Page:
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April 2020

On Using Graph Distances to Estimate Euclidean and Related Distances

Ery Arias-Castro (University of California, San Diego)

April 17 @ 11:00 am - 12:00 pm
online

Abstract:  Graph distances have proven quite useful in machine learning/statistics, particularly in the estimation of Euclidean or geodesic distances. The talk will include a partial review of the literature, and then present more recent developments on the estimation of curvature-constrained distances on a surface, as well as on the estimation of Euclidean distances based on an unweighted and noisy neighborhood graph. - About the Speaker:  Ery Arias-Castro received his Ph.D. in Statistics from Stanford University in 2004. He then took…

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How to Trap a Gradient Flow

Sébastien Bubeck (Microsoft Research)

April 24 @ 11:00 am - 12:00 pm
online

Abstract: In 1993, Stephen A. Vavasis proved that in any finite dimension, there exists a faster method than gradient descent to find stationary points of smooth non-convex functions. In dimension 2 he proved that 1/eps gradient queries are enough, and that 1/sqrt(eps) queries are necessary. We close this gap by providing an algorithm based on a new local-to-global phenomenon for smooth non-convex functions. Some higher dimensional results will also be discussed. I will also present an extension of the 1/sqrt(eps)…

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May 2020

Naive Feature Selection: Sparsity in Naive Bayes

Alexandre d'Aspremont (ENS, CNRS)

May 1 @ 11:00 am - 12:00 pm
online

Abstract: Due to its linear complexity, naive Bayes classification remains an attractive supervised learning method, especially in very large-scale settings. We propose a sparse version of naive Bayes, which can be used for feature selection. This leads to a combinatorial maximum-likelihood problem, for which we provide an exact solution in the case of binary data, or a bound in the multinomial case. We prove that our bound becomes tight as the marginal contribution of additional features decreases. Both binary and…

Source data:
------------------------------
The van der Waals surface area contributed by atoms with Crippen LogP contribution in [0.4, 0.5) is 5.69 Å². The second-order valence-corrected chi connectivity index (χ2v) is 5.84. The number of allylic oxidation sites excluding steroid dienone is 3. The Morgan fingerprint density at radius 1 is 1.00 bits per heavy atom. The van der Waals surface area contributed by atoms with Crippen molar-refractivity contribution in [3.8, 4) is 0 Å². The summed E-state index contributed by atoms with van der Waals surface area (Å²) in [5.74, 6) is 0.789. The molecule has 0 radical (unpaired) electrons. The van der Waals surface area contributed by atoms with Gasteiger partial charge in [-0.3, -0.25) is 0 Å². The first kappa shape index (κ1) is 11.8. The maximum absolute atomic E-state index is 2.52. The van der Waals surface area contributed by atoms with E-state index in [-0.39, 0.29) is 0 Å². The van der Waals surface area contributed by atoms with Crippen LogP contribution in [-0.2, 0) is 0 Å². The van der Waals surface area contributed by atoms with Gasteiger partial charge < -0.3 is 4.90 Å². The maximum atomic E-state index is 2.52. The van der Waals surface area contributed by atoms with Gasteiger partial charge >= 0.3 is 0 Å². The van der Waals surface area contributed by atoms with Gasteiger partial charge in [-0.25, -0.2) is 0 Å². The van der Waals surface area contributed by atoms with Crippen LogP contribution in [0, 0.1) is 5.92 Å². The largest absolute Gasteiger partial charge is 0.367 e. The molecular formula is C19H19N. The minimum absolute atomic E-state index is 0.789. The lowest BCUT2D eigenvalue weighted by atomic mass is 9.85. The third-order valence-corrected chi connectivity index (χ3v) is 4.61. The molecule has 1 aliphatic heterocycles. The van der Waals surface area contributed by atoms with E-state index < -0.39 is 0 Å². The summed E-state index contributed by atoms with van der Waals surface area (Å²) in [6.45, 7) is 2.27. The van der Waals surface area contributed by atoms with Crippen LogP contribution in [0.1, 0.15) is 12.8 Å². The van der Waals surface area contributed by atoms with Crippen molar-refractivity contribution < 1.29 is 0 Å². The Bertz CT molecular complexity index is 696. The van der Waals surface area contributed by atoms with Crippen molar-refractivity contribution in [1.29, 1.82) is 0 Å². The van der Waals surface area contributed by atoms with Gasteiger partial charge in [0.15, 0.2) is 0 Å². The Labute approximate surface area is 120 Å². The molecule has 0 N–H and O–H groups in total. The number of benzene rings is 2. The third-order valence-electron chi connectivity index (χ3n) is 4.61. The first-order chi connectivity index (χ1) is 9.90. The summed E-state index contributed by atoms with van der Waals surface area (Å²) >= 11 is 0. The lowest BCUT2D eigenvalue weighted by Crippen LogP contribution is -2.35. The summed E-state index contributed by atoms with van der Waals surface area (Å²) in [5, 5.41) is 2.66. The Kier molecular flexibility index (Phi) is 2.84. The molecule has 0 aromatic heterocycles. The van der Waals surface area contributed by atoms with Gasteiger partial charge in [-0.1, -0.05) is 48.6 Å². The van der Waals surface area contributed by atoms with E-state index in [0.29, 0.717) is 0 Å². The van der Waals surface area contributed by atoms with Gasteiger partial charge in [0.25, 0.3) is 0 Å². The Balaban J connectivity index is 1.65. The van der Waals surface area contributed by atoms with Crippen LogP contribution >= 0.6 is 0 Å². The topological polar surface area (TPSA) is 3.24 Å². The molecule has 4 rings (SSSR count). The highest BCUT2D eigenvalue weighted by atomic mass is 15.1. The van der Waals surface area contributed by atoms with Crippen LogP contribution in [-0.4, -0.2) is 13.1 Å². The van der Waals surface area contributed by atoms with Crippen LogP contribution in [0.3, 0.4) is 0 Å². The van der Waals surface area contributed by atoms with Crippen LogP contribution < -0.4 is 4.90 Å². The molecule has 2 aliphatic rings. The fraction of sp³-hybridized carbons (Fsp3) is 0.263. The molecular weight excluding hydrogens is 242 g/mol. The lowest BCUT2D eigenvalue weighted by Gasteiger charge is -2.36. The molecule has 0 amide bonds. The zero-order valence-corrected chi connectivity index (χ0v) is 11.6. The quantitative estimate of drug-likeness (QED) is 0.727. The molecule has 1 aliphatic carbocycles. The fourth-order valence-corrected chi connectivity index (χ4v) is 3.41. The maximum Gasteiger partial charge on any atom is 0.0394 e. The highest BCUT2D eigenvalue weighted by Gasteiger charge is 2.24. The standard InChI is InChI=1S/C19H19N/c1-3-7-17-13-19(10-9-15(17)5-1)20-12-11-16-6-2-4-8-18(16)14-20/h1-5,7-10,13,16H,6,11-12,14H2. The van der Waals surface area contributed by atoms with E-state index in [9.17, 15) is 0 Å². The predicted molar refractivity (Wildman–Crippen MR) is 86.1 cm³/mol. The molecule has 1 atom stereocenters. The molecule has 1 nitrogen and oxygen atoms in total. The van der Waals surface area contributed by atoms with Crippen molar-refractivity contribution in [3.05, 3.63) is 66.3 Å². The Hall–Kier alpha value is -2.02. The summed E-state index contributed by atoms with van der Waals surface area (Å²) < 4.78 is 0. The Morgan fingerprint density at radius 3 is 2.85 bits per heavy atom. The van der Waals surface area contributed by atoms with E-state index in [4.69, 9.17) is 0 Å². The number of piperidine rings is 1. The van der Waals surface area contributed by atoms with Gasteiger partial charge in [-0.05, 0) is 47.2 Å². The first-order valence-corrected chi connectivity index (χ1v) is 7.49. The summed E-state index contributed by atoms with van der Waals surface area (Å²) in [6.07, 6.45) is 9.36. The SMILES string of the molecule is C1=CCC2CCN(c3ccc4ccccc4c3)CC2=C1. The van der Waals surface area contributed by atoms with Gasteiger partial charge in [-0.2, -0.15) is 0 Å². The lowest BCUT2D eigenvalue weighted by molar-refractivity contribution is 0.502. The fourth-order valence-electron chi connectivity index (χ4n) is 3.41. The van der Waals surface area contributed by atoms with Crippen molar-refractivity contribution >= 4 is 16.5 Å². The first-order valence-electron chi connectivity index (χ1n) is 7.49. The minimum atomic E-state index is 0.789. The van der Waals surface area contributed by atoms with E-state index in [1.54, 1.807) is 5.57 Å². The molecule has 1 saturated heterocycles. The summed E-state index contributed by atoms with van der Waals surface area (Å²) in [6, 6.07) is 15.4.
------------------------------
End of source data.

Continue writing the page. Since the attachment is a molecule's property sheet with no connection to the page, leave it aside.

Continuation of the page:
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Data Science and Big Data Analytics: Making Data-Driven Decisions

May 4
online

Developed by 11 MIT faculty members at IDSS, this seven-week course is specially designed for data scientists, business analysts, engineers and technical managers looking to learn strategies to harness data. Offered by MIT xPRO. Course begins May 4, 2020.

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The Ethical Algorithm

Michael Kearns (University of Pennsylvania)

May 19 @ 4:00 pm - 5:00 pm
online

Title: The Ethical Algorithm Abstract: Many recent mainstream media articles and popular books have raised alarms over anti-social algorithmic behavior, especially regarding machine learning and artificial intelligence. The concerns include leaks of sensitive personal data by predictive models, algorithmic discrimination as a side-effect of machine learning, and inscrutable decisions made by complex models. While standard and legitimate responses to these phenomena include calls for stronger and better laws and regulations, researchers in machine learning, statistics and related areas are also…

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August 2020

SES & IDPS Dissertation Defense – Rui Sun

Rui Sun

August 19 @ 1:00 pm - 3:00 pm
online